Monday, September 24, 2012

brown rice pizza

Round one.

See? Very ricey. Very grainy.

Round two - now we're talkin! Before baking.

Round two, after baking - hanging out on my flipped-over cookie sheet so I could slide it easily onto the baking stone once ready.


Yeah baby! Holding together say what!!
So what you need to know about this recipe is that ROUND ONE WAS A FAIL. I got that recipe from Vive Le Vegan!, an otherwise excellent book, and I was appalled at how misleading the recipe title was: the crust didn't hold together! It was like a flat rice casserole. It was delicious, but was it pizza? No. You had to eat it with a fork. Duh, you have to be able to eat a pizza cut into slices or wedges with your hands, or it just isn't pizza.


1 1/2 c brown rice
4 c water (yes, this is more than you'd usually use to cook this quantity of rice) (or, for bonus points - presoak your rice in 3 c water for 24-48 hours - it will be bubbly, and the rice will have absorbed about 1 cup of water - so save some of the soaking water as described in that link, then add back in 3 c to cook)
1 tbsp bacon fat or butter
a good pinch of salt
--> Throw it all together in a nice pot with a tightly-fitting lid, bring it to a boil, then reduce to low, cover, and simmer for one hour.
--> After one hour, remove the lid and tilt the pot. There should be no water escaping.
--> While still hot & moist: use your soup hand-blender to blend as much of the rice as you can. What you are actually doing here is creating a flour dough in reverse - normally you grind dry grains into flour, then add water, then knead that and call it a dough, yes? But here we first add the water to the whole grains, cook them, and then grind it into a dough, you follow? So once 50%-80% of the cooked rice has been mushed (the more the better, but it's not necessary to destroy each and every grain), set aside and let cool.
--> Once cool, preheat the oven to 400 F. Add one egg and 1 1/2-2 tsp of mixed herbs (I used oregano and basil), then mix into the rice mixture well.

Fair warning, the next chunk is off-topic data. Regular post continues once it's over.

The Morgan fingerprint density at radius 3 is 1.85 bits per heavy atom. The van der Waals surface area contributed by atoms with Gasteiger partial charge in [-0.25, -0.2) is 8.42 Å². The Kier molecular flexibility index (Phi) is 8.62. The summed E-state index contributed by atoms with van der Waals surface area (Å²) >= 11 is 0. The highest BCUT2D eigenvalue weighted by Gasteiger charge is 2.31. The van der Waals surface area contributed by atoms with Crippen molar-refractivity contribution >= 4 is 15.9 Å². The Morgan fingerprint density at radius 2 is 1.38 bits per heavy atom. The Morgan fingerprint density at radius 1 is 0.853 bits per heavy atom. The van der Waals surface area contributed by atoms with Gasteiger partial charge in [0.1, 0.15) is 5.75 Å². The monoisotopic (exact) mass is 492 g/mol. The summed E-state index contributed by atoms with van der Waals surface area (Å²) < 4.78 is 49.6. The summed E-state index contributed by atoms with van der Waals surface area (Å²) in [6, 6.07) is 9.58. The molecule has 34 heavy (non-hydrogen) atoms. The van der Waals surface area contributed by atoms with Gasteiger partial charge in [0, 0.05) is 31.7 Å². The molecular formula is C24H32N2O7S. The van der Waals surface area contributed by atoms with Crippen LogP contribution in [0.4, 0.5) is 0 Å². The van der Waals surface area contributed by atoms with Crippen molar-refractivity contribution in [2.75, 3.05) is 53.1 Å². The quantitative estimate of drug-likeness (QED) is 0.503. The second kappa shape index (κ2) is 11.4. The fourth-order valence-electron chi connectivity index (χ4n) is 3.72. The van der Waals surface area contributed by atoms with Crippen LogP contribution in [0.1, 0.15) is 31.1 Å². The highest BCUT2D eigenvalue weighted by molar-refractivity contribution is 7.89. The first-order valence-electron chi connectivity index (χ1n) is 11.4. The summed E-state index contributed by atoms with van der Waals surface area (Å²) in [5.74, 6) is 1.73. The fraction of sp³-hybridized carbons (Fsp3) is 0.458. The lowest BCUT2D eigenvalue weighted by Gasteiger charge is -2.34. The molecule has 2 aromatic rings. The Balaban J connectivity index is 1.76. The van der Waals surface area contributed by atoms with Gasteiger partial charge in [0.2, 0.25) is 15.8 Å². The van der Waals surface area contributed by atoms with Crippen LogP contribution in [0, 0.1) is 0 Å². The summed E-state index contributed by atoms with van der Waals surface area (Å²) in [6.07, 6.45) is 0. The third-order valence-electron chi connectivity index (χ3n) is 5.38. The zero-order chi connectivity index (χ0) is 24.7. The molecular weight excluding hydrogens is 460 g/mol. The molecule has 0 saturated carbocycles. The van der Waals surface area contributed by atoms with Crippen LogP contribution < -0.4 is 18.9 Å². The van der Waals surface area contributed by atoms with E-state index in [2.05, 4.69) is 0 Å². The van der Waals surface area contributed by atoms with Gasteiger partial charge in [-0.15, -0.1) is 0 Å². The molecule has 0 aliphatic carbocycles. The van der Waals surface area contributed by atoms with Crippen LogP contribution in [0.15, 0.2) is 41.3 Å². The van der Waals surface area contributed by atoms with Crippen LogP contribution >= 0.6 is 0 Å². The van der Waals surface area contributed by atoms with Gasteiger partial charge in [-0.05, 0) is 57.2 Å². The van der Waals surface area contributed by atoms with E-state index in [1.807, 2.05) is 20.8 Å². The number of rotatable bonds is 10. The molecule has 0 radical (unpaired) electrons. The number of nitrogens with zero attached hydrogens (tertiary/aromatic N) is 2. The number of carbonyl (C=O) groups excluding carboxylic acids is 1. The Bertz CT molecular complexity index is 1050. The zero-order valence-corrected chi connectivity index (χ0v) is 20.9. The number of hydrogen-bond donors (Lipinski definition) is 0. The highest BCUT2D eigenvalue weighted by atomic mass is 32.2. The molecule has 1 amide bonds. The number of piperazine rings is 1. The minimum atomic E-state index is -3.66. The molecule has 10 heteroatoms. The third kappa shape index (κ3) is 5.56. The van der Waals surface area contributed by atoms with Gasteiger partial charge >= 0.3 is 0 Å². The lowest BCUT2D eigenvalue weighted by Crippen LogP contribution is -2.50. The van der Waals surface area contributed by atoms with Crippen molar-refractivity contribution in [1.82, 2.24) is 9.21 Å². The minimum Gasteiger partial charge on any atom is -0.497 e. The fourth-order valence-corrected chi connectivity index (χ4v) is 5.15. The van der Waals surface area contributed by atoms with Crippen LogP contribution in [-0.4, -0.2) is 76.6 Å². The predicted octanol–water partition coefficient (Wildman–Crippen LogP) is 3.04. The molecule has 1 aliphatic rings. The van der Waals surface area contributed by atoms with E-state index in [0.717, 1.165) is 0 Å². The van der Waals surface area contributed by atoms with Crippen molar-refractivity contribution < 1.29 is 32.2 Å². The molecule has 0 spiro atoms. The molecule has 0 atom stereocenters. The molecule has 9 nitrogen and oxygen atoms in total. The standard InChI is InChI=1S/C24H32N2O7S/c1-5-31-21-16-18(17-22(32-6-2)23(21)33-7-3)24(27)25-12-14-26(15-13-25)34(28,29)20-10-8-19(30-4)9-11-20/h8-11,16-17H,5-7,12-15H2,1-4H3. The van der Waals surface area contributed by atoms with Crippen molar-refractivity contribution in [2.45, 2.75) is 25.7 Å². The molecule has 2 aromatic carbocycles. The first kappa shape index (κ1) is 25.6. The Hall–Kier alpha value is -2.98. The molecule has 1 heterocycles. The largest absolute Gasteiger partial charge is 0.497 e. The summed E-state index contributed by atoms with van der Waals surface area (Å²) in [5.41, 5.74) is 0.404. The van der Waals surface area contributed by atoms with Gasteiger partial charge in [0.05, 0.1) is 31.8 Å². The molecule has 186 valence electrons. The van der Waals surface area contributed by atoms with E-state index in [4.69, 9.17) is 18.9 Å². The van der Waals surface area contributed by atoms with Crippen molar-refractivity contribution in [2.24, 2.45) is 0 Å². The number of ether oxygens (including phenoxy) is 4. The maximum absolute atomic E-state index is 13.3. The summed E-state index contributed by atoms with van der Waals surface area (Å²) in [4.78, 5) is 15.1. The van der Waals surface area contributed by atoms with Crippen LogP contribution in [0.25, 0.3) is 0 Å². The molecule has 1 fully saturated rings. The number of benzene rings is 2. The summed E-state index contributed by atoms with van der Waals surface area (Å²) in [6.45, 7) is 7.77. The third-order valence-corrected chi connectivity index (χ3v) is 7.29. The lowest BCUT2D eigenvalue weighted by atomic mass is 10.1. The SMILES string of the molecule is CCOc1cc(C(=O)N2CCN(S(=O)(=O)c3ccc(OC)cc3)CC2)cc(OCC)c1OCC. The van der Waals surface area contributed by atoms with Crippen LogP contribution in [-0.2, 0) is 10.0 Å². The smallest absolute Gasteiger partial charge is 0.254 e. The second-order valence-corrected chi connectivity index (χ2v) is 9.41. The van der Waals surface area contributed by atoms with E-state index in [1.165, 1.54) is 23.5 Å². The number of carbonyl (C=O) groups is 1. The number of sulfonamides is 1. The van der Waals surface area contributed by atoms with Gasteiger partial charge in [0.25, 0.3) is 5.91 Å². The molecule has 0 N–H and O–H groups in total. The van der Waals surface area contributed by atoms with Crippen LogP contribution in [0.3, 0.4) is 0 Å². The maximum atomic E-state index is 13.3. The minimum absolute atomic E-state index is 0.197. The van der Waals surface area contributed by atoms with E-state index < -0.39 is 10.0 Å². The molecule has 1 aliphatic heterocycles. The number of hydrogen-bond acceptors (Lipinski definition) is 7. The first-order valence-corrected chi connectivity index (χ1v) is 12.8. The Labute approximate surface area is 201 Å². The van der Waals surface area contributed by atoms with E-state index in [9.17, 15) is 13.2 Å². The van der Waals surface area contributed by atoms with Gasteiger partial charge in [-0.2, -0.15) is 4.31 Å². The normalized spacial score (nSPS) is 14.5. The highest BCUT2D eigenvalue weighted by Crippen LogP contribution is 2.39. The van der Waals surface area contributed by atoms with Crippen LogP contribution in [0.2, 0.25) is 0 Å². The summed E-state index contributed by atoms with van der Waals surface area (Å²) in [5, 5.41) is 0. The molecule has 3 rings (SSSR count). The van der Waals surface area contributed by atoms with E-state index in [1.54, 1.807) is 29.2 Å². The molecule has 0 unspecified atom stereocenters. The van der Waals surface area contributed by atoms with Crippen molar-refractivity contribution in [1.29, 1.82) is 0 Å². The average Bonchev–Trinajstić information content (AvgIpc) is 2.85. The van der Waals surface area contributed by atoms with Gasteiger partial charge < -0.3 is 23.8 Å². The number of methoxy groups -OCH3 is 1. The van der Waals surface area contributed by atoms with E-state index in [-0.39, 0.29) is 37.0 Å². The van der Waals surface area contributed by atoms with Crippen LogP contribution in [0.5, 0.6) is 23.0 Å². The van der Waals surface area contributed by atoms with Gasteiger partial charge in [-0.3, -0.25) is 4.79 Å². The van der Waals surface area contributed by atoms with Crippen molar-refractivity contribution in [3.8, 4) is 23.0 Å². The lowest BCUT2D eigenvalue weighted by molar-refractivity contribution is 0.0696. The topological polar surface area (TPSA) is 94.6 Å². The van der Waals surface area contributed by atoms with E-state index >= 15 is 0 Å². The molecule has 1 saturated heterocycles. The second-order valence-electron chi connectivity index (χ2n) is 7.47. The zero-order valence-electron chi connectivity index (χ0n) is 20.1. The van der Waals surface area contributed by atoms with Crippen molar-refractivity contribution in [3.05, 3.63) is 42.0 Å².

--> Grease a cookie sheet. Plop on the rice mixture, spread around, then pat and pack down the dough into a crust shape (wet your hands with cold water often or it will stick like heck). Drizzle on some oil, then brush it around with a silicone pastry brush (or use your hands).
--> Bake about 30 minutes, until lightly golden at the edges.
-->There you go! Once you have your crust, spread on some of your favourite sauce and a mix of grated cheeses and whatever else you want, and you are good to go! Bake that another 20-30 minutes or so.
--> IMPORTANT: Once pizza is fully baked, let cool about 5-10 minutes on the pan/on the stone with the oven door open - then cut it into wedges/slices and transfer immediately to a cooling rack. Let it hang out there another 5-10 minutes before serving. Otherwise the moisture that is trying to escape from the bottom of the pizza as steam will be trapped and will make it soggy. This is bad enough with wheat pizza (I mean really, who likes soggy?), but with his crust it's imperative to avoid, because it can make the grains break apart from each other and you'll be left with... a flat rice casserole. Yeah. After you went to all this blending trouble!!

Bon appetit!!


  1. you never cease to blow my mind, Amy. What about pulsing the rice dry, resulting in a rice "flour"? Could that work too?

    1. Well, it's hard to say! The thing is that most food processors are not appropriate for making flours. You really need a grain mill to get the fineness required. You could damage the motor of other machines trying to grind grain unfortunately. That being said, it's worth a try...! Though I don't know how you'd then adjust the liquid quantities and so on.